The talented youngster from Valdosta High School was recruited as an athlete and considered as a defensive back, but Aaron Murray actually cemented Mitchell's place on offense before camp even opened in the summer.

    Mitchell's athleticism has erased any question on whether or not Georgia would be able to throw the ball without A.J. Green, who left a year early to join the ranks of the NFL.

    Aaron Murray has not missed a step without Green. In fact, Murray has been a more productive passer this season.

    Georgia's receiving corps is arguably the deepest position on the team. Not only has Mitchell been fantastic, making big time plays in big moments, but his fellow freshman teammates Michael Bennett and Chris Conley have been equally impressive.

    Mitchell brings a big frame, long arms and legs, outstanding speed and surprising maturity to one of the most youthful positions on the offense. He has been so good that former 5-star recruit, Marlon Brown, has been removed from the starting lineup.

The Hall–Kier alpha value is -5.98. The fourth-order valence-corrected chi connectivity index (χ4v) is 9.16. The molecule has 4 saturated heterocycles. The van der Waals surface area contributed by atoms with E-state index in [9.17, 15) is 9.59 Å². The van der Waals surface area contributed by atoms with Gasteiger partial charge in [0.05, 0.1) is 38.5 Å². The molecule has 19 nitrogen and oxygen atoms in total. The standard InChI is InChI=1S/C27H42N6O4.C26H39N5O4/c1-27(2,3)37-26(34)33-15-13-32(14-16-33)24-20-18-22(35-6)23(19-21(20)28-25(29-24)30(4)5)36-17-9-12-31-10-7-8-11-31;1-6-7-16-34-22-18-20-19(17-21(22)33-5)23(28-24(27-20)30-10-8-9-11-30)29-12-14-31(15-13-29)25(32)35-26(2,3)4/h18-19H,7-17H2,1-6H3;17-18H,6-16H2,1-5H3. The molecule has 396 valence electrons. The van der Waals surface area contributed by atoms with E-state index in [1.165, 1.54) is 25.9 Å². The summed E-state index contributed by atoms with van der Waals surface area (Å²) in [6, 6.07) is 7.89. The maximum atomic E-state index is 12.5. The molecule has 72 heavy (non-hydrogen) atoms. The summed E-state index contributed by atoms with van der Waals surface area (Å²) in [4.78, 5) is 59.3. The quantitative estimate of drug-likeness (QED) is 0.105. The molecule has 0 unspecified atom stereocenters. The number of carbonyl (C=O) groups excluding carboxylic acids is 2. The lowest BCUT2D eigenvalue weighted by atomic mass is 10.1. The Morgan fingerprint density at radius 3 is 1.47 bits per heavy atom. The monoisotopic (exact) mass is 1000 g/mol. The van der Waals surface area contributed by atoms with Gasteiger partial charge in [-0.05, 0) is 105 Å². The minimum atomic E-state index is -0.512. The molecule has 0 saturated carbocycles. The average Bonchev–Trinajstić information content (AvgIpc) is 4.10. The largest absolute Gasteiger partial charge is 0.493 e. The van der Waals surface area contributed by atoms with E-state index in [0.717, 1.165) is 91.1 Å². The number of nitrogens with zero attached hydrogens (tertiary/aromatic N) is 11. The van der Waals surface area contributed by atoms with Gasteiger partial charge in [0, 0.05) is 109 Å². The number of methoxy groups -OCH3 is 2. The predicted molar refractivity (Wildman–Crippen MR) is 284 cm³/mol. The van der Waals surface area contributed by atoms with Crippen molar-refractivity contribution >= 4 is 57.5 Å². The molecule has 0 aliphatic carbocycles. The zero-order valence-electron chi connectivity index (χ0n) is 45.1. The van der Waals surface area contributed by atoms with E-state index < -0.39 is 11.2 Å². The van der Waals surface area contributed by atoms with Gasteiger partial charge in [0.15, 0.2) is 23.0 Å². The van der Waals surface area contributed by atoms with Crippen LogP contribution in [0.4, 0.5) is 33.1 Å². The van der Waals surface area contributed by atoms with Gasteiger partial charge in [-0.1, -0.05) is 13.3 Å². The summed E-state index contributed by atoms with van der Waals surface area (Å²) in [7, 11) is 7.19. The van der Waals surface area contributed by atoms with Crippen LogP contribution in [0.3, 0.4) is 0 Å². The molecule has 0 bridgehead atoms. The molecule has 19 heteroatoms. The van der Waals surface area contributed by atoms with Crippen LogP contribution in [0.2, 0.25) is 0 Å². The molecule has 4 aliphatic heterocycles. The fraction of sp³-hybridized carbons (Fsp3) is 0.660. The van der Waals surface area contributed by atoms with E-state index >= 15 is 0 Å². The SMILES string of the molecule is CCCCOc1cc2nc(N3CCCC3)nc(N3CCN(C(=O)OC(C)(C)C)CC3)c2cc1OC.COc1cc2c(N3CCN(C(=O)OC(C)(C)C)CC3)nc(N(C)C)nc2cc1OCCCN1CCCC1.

Mitchell might be just as much of a threat as LSU's Reuben Randle. That's saying a lot.

Quarterback. Aaron Murray (No. 11)

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    Regular Season Statistics: 202 completions, 331 attempts, 61% completion rate, 2,698 yards, 32 touchdowns, 10 interceptions

    Aaron Murray has all but cemented his place as the best quarterback in the SEC. With a great quarterback and a top-notch defense, why doesn't Georgia get consideration to win on Saturday?

    The redshirt sophomore has been outstanding all season, recently having to single-handedly lead the offense to victory because of the absence of healthy tailbacks.

    Murray brings great toughness to the mentality of the team (he has rushed for 228 yards this year and often makes plays with his feet on third down).

    He has had issues with missing wide open throws, but overall, Murray is proving more and more to be a winner.

    We will find out just how for real he is when the Dawgs take on the talented secondary of LSU, including the likes of Tyrann Matheiu and Morris Claiborne.

    The bottom line is Georgia has the better quarterback in this game. That has to stand for something.

    The SEC Championship will be played at 4 p.m. ET and shown on CBS